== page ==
IETF mission (RE: pausable explanation for the Document Series)

Dave Crocker dhc at
Thu Jun 5 08:58:59 CEST 2003


JCK> Actually, unless my memory has gone _very_ bad, we have had
JCK> applicability statements as tools in the collection for a long 
JCK> time, certainly before 2026. I think they were even called that

It isn't.  We have.  They were.

JCK> that.  We haven't used them very much because it has been 
JCK> extremely difficult to get energy and focus for those efforts --

I believe that we haven't used them because it has always been difficult
to figure out what they actually should mean or how they should actually
be used. They have not had a sufficiently pragmatic, operational quality
to them.

JCK> <tirade>
JCK> The fact that these are hard to get done doesn't imply that we 
JCK> should have written them off,

(for this community, your version of a tirade is cute.)

Let me suggest that the most significant thing in your commentary, along
with some other observations that have been showing up, is that we are
all tending to believe that we have to invent all sorts of structures
and processes, often ignoring existing ones.

We should, at least, consider reviving the ones that have been ignored.
(This requires actually becoming familiar with them.)

And if we reject them, we should ask why inventing some new bit of
cleverness is likely to have any more benefit.  Why will this new thing
be any more likely to work well?

JCK> We have created a lot of confusion by also using the term
JCK> "requirements" to describe "things we really think this protocol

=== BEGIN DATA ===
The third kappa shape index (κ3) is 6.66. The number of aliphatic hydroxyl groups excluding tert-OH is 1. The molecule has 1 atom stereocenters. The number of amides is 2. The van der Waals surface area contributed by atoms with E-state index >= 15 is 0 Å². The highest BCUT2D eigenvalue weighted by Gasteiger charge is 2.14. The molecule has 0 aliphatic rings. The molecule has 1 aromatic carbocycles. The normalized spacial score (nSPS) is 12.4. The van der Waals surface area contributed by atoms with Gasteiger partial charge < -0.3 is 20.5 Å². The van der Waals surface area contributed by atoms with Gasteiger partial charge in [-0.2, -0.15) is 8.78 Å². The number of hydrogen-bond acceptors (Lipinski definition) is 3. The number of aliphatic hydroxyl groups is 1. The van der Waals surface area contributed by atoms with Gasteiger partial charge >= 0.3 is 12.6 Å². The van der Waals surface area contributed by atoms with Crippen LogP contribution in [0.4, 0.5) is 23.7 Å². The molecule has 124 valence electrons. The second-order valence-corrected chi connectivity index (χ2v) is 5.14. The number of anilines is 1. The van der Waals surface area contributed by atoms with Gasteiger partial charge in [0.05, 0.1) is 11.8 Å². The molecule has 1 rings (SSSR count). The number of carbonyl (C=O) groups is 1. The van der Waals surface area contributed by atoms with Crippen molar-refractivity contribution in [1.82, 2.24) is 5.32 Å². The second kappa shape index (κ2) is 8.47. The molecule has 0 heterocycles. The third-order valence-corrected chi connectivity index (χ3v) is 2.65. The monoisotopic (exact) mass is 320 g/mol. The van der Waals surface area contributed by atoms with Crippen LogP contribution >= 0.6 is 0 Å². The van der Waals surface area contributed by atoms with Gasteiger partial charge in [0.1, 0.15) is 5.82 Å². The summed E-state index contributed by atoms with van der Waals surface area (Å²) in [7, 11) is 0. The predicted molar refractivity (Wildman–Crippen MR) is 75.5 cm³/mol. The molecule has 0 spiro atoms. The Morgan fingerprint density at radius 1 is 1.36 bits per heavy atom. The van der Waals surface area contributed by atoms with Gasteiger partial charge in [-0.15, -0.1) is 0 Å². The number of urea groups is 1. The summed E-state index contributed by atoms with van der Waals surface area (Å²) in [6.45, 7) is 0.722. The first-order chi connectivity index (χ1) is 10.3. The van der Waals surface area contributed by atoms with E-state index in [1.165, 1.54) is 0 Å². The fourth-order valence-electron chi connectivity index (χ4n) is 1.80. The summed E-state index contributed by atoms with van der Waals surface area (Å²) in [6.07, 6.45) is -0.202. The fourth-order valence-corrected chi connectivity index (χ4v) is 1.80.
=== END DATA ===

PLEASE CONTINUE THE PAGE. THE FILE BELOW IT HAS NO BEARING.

JCK> ought to have in it".

or, worse, the document specifies most of the protocol, except syntax.

Perhaps the most serious difficulty with the way we use requirements
statements is that they are often written with no concern about
practicalities, and sometimes without concern about coherence for an
integrated service.  And then during protocol specification the
requirements are used to reject concerns about practicality and

JCK> Speaking of tools we have stopped using, section 3.3 of 2026
JCK> describes requirement levels (formerly "status", see below) for 
JCK> documents -- required/ recommended/ elective/ limited use/ not 
JCK> recommended.

Again, I believe this is because we never figured out how to make them
be really meaningful.

JCK> 'standard'".  I wonder whether we might have reduced some
JCK> confusion had we preserved that particular distinction --not 
JCK> using the term "standard" at all to refer to proposed-level 
JCK> documents --in wording.

oh, you optimist, you.

 Dave Crocker <mailto:dcrocker at>
 Brandenburg InternetWorking <>
 Sunnyvale, CA  USA <tel:+1.408.246.8253>, <fax:+1.866.358.5301>

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